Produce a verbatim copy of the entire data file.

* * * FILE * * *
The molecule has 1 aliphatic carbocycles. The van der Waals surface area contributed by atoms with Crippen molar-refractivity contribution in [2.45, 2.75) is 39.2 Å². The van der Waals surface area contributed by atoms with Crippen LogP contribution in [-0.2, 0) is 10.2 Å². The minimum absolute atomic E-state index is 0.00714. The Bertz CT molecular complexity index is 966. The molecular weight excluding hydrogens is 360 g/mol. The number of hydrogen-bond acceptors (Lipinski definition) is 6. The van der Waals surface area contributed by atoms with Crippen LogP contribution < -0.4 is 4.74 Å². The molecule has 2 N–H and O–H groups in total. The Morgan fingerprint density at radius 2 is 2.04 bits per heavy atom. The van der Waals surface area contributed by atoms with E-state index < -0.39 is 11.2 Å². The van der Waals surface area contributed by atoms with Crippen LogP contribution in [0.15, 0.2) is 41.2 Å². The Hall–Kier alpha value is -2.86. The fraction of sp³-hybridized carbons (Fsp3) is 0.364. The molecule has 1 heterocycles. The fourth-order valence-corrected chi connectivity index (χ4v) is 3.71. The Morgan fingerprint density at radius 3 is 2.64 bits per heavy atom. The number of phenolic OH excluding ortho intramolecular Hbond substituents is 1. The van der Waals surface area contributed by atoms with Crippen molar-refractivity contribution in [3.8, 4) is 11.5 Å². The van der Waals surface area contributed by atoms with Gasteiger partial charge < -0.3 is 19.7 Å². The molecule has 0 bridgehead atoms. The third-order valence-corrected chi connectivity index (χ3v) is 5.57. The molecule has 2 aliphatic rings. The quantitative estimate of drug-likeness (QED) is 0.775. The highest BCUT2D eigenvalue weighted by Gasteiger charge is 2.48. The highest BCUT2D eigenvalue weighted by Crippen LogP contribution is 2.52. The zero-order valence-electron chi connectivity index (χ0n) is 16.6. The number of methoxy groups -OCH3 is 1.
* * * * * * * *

The molecule has 1 aliphatic carbocycles. The van der Waals surface area contributed by atoms with Crippen molar-refractivity contribution in [2.45, 2.75) is 39.2 Å². The van der Waals surface area contributed by atoms with Crippen LogP contribution in [-0.2, 0) is 10.2 Å². The minimum absolute atomic E-state index is 0.00714. The Bertz CT molecular complexity index is 966. The molecular weight excluding hydrogens is 360 g/mol. The number of hydrogen-bond acceptors (Lipinski definition) is 6. The van der Waals surface area contributed by atoms with Crippen LogP contribution < -0.4 is 4.74 Å². The molecule has 2 N–H and O–H groups in total. The Morgan fingerprint density at radius 2 is 2.04 bits per heavy atom. The van der Waals surface area contributed by atoms with E-state index < -0.39 is 11.2 Å². The van der Waals surface area contributed by atoms with Crippen LogP contribution in [0.15, 0.2) is 41.2 Å². The Hall–Kier alpha value is -2.86. The fraction of sp³-hybridized carbons (Fsp3) is 0.364. The molecule has 1 heterocycles. The fourth-order valence-corrected chi connectivity index (χ4v) is 3.71. The Morgan fingerprint density at radius 3 is 2.64 bits per heavy atom. The number of phenolic OH excluding ortho intramolecular Hbond substituents is 1. The van der Waals surface area contributed by atoms with Crippen molar-refractivity contribution in [3.8, 4) is 11.5 Å². The van der Waals surface area contributed by atoms with Gasteiger partial charge < -0.3 is 19.7 Å². The molecule has 0 bridgehead atoms. The third-order valence-corrected chi connectivity index (χ3v) is 5.57. The molecule has 2 aliphatic rings. The quantitative estimate of drug-likeness (QED) is 0.775. The highest BCUT2D eigenvalue weighted by Gasteiger charge is 2.48. The highest BCUT2D eigenvalue weighted by Crippen LogP contribution is 2.52. The zero-order valence-electron chi connectivity index (χ0n) is 16.6. The number of methoxy groups -OCH3 is 1.